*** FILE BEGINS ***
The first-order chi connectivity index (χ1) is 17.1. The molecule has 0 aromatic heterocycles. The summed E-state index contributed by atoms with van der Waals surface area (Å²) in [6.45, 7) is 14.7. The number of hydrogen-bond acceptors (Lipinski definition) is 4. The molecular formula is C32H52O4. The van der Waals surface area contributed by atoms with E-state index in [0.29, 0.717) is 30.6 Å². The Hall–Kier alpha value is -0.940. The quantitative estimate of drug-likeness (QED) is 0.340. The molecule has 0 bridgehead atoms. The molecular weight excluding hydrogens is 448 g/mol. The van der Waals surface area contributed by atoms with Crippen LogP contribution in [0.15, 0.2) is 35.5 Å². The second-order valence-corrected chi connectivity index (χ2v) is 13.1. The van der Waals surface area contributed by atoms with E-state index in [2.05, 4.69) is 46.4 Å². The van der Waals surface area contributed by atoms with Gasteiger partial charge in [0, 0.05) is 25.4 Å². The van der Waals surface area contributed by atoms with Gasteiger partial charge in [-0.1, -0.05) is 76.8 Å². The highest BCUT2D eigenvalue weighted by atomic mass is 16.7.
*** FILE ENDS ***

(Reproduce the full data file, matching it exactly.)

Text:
The first-order chi connectivity index (χ1) is 17.1. The molecule has 0 aromatic heterocycles. The summed E-state index contributed by atoms with van der Waals surface area (Å²) in [6.45, 7) is 14.7. The number of hydrogen-bond acceptors (Lipinski definition) is 4. The molecular formula is C32H52O4. The van der Waals surface area contributed by atoms with E-state index in [0.29, 0.717) is 30.6 Å². The Hall–Kier alpha value is -0.940. The quantitative estimate of drug-likeness (QED) is 0.340. The molecule has 0 bridgehead atoms. The molecular weight excluding hydrogens is 448 g/mol. The van der Waals surface area contributed by atoms with Crippen LogP contribution in [0.15, 0.2) is 35.5 Å². The second-order valence-corrected chi connectivity index (χ2v) is 13.1. The van der Waals surface area contributed by atoms with E-state index in [2.05, 4.69) is 46.4 Å². The van der Waals surface area contributed by atoms with Gasteiger partial charge in [0, 0.05) is 25.4 Å². The van der Waals surface area contributed by atoms with Gasteiger partial charge in [-0.1, -0.05) is 76.8 Å². The highest BCUT2D eigenvalue weighted by atomic mass is 16.7.